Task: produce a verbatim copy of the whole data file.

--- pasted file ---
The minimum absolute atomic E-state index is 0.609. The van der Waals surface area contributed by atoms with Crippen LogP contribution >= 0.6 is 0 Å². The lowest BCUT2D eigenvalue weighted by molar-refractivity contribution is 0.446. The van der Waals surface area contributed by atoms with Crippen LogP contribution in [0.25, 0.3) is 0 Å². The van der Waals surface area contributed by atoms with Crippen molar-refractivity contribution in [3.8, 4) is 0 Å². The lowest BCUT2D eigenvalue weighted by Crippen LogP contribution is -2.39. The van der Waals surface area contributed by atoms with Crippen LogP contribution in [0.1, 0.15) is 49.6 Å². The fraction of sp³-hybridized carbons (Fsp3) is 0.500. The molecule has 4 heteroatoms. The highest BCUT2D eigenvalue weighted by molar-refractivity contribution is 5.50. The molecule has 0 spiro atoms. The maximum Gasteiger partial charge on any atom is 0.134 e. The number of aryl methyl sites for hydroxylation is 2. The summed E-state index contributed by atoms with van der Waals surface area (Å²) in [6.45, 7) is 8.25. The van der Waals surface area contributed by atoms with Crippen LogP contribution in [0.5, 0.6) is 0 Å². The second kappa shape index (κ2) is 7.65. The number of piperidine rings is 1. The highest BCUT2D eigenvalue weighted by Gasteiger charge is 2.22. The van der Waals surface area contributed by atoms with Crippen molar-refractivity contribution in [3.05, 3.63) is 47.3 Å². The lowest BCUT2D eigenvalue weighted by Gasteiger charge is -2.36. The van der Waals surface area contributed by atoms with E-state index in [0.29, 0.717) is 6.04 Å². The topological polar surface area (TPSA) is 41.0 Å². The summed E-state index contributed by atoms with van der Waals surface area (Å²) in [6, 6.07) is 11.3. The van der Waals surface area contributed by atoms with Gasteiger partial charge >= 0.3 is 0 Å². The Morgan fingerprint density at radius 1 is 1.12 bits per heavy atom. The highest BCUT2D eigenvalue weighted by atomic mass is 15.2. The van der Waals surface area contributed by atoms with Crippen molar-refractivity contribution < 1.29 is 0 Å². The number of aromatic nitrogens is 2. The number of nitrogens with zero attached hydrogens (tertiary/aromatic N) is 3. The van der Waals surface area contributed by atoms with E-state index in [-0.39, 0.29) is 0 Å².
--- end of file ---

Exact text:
The minimum absolute atomic E-state index is 0.609. The van der Waals surface area contributed by atoms with Crippen LogP contribution >= 0.6 is 0 Å². The lowest BCUT2D eigenvalue weighted by molar-refractivity contribution is 0.446. The van der Waals surface area contributed by atoms with Crippen LogP contribution in [0.25, 0.3) is 0 Å². The van der Waals surface area contributed by atoms with Crippen molar-refractivity contribution in [3.8, 4) is 0 Å². The lowest BCUT2D eigenvalue weighted by Crippen LogP contribution is -2.39. The van der Waals surface area contributed by atoms with Crippen LogP contribution in [0.1, 0.15) is 49.6 Å². The fraction of sp³-hybridized carbons (Fsp3) is 0.500. The molecule has 4 heteroatoms. The highest BCUT2D eigenvalue weighted by molar-refractivity contribution is 5.50. The molecule has 0 spiro atoms. The maximum Gasteiger partial charge on any atom is 0.134 e. The number of aryl methyl sites for hydroxylation is 2. The summed E-state index contributed by atoms with van der Waals surface area (Å²) in [6.45, 7) is 8.25. The van der Waals surface area contributed by atoms with Crippen LogP contribution in [0.5, 0.6) is 0 Å². The second kappa shape index (κ2) is 7.65. The number of piperidine rings is 1. The highest BCUT2D eigenvalue weighted by Gasteiger charge is 2.22. The van der Waals surface area contributed by atoms with Crippen molar-refractivity contribution in [3.05, 3.63) is 47.3 Å². The lowest BCUT2D eigenvalue weighted by Gasteiger charge is -2.36. The van der Waals surface area contributed by atoms with E-state index in [0.29, 0.717) is 6.04 Å². The topological polar surface area (TPSA) is 41.0 Å². The summed E-state index contributed by atoms with van der Waals surface area (Å²) in [6, 6.07) is 11.3. The van der Waals surface area contributed by atoms with Gasteiger partial charge >= 0.3 is 0 Å². The Morgan fingerprint density at radius 1 is 1.12 bits per heavy atom. The highest BCUT2D eigenvalue weighted by atomic mass is 15.2. The van der Waals surface area contributed by atoms with Crippen molar-refractivity contribution < 1.29 is 0 Å². The number of aromatic nitrogens is 2. The number of nitrogens with zero attached hydrogens (tertiary/aromatic N) is 3. The van der Waals surface area contributed by atoms with E-state index in [-0.39, 0.29) is 0 Å².